Thinking of migrating your On-premise Email to the IT cloud? you should know your risks!
Research conducted by Gartner and published by multiple sources suggests that the number of Cloud based email users is on the rise—from 12% in 2013, to an anticipated 50% by 2022. While this shift to the IT Cloud brings many benefits, it also leaves the organization with a new set of security challenges.
Many of these challenges relate to the lack of organizational understanding pertaining to the Shared Responsibility model prevalent in the IT Cloud. The model states that the vendor is responsible for creating a secured service, and the client is accountable for using the service in a secure manner. A simple example is Multi Factor Authentication, which most IT Cloud services offer but only a few organizations utilize.
The perceived risk for organizations moving to the IT Cloud is low compared to the actual risk it entails. This is mainly due to a false sense of belief that Cloud vendors handle security end-to-end.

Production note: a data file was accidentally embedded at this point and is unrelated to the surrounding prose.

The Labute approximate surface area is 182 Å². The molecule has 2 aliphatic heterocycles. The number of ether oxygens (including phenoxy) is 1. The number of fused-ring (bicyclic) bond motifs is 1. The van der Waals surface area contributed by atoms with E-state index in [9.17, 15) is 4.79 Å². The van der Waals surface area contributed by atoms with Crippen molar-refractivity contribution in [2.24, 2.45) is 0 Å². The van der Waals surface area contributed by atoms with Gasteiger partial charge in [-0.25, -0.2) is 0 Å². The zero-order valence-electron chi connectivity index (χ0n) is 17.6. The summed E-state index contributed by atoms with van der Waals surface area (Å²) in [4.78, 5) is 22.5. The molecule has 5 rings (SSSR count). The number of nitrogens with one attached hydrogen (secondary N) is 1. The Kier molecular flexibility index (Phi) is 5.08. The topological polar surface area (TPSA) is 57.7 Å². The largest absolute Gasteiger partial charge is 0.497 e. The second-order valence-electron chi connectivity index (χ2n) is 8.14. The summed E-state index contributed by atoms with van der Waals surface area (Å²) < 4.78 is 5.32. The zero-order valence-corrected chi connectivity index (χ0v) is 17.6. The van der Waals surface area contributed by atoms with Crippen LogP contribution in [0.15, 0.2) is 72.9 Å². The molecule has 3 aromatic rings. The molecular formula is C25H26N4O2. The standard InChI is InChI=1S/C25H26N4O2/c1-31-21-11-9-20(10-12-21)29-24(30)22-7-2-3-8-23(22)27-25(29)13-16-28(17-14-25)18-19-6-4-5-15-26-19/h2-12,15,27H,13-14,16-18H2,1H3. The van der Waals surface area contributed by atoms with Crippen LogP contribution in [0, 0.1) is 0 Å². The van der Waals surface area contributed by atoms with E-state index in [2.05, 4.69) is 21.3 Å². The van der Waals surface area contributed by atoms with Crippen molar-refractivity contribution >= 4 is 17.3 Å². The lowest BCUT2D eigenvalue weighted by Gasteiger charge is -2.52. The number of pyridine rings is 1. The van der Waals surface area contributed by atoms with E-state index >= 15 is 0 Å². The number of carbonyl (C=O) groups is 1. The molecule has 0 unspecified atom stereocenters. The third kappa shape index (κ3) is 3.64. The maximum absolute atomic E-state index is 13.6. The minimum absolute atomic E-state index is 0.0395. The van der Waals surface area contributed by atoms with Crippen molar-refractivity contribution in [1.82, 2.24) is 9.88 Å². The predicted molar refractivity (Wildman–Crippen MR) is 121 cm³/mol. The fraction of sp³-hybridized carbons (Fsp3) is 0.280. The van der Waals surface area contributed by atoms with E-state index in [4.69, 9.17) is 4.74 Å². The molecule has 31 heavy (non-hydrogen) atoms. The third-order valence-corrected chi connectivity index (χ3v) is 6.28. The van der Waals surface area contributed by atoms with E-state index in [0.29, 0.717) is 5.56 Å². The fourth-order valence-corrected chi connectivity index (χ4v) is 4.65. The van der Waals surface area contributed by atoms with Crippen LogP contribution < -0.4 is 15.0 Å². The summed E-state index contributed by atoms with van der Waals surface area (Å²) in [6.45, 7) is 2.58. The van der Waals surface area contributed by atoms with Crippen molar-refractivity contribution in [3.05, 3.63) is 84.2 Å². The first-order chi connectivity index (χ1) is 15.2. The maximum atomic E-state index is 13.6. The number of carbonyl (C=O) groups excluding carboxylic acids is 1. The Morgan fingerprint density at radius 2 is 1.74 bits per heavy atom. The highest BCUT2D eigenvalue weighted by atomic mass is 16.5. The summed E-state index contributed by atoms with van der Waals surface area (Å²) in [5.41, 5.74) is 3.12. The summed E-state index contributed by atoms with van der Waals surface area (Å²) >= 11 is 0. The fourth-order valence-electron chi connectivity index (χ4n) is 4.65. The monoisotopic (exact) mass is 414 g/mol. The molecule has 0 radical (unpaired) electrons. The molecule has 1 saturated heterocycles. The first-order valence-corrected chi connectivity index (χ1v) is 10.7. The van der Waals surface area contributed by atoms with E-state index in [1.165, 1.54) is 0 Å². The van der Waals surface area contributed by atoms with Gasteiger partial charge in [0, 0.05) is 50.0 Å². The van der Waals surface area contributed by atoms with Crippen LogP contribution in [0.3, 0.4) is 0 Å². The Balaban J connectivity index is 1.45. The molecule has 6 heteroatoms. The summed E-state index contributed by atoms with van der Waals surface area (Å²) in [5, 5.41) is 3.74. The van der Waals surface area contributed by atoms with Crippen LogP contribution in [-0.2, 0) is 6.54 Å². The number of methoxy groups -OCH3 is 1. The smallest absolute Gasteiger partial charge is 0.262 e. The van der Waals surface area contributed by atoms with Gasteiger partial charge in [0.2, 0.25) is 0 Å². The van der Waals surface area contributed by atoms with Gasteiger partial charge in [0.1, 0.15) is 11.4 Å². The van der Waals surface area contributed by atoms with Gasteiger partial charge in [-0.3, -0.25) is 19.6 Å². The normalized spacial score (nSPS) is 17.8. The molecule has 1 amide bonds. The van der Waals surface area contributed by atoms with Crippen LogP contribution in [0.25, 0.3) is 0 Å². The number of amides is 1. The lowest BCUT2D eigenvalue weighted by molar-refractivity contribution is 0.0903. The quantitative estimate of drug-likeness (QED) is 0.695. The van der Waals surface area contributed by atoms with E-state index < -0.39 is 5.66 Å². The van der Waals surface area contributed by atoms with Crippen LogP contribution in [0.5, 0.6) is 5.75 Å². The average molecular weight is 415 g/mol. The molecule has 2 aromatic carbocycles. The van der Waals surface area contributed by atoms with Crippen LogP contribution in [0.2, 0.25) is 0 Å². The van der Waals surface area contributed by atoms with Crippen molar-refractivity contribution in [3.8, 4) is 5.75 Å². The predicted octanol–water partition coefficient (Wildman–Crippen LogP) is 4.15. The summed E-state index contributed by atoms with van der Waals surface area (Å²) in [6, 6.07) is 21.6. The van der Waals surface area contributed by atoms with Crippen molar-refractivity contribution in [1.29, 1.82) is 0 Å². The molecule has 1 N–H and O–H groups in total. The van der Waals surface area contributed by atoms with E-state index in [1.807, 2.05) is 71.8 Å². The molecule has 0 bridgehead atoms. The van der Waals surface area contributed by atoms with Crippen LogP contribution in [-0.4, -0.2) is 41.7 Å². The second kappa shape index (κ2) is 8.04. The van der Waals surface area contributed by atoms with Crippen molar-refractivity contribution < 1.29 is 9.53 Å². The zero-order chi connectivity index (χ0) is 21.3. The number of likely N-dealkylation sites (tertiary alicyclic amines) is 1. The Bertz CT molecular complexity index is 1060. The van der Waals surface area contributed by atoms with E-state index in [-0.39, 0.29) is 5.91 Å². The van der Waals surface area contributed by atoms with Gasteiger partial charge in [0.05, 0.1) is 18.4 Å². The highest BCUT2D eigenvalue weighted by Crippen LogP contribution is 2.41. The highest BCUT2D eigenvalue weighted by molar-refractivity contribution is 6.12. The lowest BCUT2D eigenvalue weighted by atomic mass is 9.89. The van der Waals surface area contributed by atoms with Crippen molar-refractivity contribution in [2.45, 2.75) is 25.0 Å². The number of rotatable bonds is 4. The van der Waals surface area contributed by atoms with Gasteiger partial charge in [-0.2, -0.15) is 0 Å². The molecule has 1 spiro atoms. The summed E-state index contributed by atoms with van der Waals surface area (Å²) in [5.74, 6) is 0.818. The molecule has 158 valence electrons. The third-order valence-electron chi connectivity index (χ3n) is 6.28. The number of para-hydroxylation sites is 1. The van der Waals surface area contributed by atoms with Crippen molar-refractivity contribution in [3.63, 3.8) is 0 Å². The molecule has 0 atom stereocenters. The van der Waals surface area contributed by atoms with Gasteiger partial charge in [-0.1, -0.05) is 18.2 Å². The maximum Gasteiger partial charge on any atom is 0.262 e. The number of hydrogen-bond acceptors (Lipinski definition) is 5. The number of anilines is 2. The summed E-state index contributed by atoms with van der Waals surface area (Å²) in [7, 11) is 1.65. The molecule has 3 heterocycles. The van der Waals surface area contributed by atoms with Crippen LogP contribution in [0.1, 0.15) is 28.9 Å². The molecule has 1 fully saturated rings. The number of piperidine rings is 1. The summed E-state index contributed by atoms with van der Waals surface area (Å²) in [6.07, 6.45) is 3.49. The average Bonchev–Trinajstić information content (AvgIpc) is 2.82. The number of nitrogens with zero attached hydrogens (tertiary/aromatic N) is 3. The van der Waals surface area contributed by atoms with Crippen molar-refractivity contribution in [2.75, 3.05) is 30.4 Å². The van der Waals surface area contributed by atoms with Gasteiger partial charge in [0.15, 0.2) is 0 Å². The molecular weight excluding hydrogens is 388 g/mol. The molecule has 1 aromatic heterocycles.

One specific case, where the responsibility to secure falls entirely on the organization’s shoulders is the use of third party applications connecting to IT Cloud email. This scenario did not exist with on-premise systems and falls between the cracks with the shift to IT Cloud. In this new era, employees have the ability to grant applications access to their corporate information. However, organizations do not have the capability to monitor, let alone prevent it. This creates a new security paradigm which gives employees privileges that in the past could only be performed by IT personnel having the authority with on-premise systems.
Third party applications: The Give it All Up Attitude